Jewish Home Lifecare: The effect on schools

| 17 Feb 2015 | 01:01

    Details about how construction will affect P.S. 163 will be included in a forthcoming environmental impact statement

    Upper West side Assembly member Daniel O'Donnell sent a letter to the state health department blasting a report by Jewish Home Lifecare that, he said, fails to take into account the effect that building a 20-story nursing home on West 97th Street will have on a neighboring public school.

    JHL is proposing to build the nursing home adjacent to P.S. 163, an elementary school, with a construction outlay of almost three years. The home will serve approximately 400 full-time residents with an additional 150 beds for seniors receiving temporary care following surgery in a hospital, according to JHL spokesperson Ethan Geto.

    O'Donnell said the final scoping document is inadequate and construction will severely threaten students' "ability to function in a scholastic environment."

    "Constructing a 20-story nursing home directly adjacent to a school educating over 650 children each day will, without a doubt, have a direct effect on this particular community facility," wrote O'Donnell in a letter to state health commissioner Nirav Shah.

    But Geto said that the scoping document is merely a roadmap for the health department to decide which of the community's concerns should be addressed by JHL, and that specifics from the company about how construction will affect kids during the school day will be included in a forthcoming draft environmental impact statement, which he called the more important document.

    The letter is the latest skirmish between JHL and local leaders and residents on the Upper West Side. Critics of the plan say the building threatens open space in the neighborhood and the low-rise aesthetic in that area of 97th Street, in addition to adversely affecting the school next door.

    In an interview, O'Donnell said he's hopeful his letter will compel the health department to make JHL re-examine the impact of its plan.

    "I found that to be a glaring omission in the document," said O'Donnell, in reference to the scoping document's Community Facilities and Services section. "If you're planning to build within almost inches of a public school, and have a three-year construction time frame, there's got to be an impact on community facilities. How could you not do an analysis of what that is?"

    But Geto said that analysis and the mitigation efforts that JHL plans to undertake will be detailed in the DEIS.

    "The scoping document in fact directly addresses issues regarding P.S. 163 under the Construction section," said Geto. "The Community Facilities section is not the section that addresses construction impacts on nearby residential buildings or community facilities such as schools. What the Community Facilities section is intended to do is address is the impact of a project on existing community facilities once it is built."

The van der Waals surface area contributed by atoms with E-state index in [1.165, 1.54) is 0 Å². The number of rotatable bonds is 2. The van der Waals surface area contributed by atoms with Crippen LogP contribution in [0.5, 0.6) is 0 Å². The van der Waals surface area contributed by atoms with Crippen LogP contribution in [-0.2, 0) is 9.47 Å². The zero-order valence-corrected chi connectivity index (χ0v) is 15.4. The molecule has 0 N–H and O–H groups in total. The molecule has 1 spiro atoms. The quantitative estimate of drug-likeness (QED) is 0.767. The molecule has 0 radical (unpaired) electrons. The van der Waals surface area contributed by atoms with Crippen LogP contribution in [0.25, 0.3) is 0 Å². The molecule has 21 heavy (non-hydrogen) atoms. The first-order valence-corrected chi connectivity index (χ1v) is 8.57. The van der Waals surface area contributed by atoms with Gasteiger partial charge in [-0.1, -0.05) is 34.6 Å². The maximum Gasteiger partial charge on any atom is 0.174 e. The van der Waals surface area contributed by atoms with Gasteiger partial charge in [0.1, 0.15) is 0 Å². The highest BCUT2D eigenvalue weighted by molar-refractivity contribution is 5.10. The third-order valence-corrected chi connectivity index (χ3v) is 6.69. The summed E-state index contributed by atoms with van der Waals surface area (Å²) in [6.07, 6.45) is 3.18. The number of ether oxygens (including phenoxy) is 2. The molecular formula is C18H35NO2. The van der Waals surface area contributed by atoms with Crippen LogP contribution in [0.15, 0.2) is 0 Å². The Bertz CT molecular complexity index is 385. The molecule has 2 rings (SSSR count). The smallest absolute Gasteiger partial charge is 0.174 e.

The scoping document, according to Geto, merely lays out the concerns that the community has that, after review, the health department believes has merit and should be addressed in an environmental impact statement.

    A review of the scoping document by the West Side Spirit revealed a series of responses from the health department on specific concerns that they want JHL to address in the coming environmental impact statement.

    For instance, in a question about how construction will affect students' day-to-day lives during school hours, the health department said, "JHL has committed to ensuring that its construction has a minimal impact on P.S. 163. To that end, the DEIS will identify measures that will be implemented during construction to minimize the effects of project construction on traffic conditions, noise, air quality, and other issues of concern."

    In the final scoping document, the health department indicated that it won't deny JHL's proposal simply on the basis that construction will be occurring during school hours.

    "However, it is not logistically possible to limit construction activities to occur only during periods when school is not in session," said the health department in the final scoping document.

    The next step is for the health department to release the draft environmental impact statement on their website. Geto said residents and leaders will then have 30 days to review the statement and give subsequent testimony to the health department and JHL over two consecutive days of hearings at P.S. 163 that are set to be scheduled.

    "We encouraged the Dept. of Health to do that because we didn't want anybody to say at the end of the day they didn't get a chance to testify," said Geto.

    After testimony from the public and input from JHL, the health department will issue a final environmental impact statement and either approve or disapprove the project by way of an internal decision.

    "We believe that the NYS Department of Health will make its judgments based on facts and the applicable regulatory standards, and in this regard JHL is confident that it has and will continue to adhere to both the spirit and the letter of the law in regard to all relevant regulations and guidelines," said Geto.

    If all goes according to plan, said Geto, construction of the nursing home will begin as early as October of this year.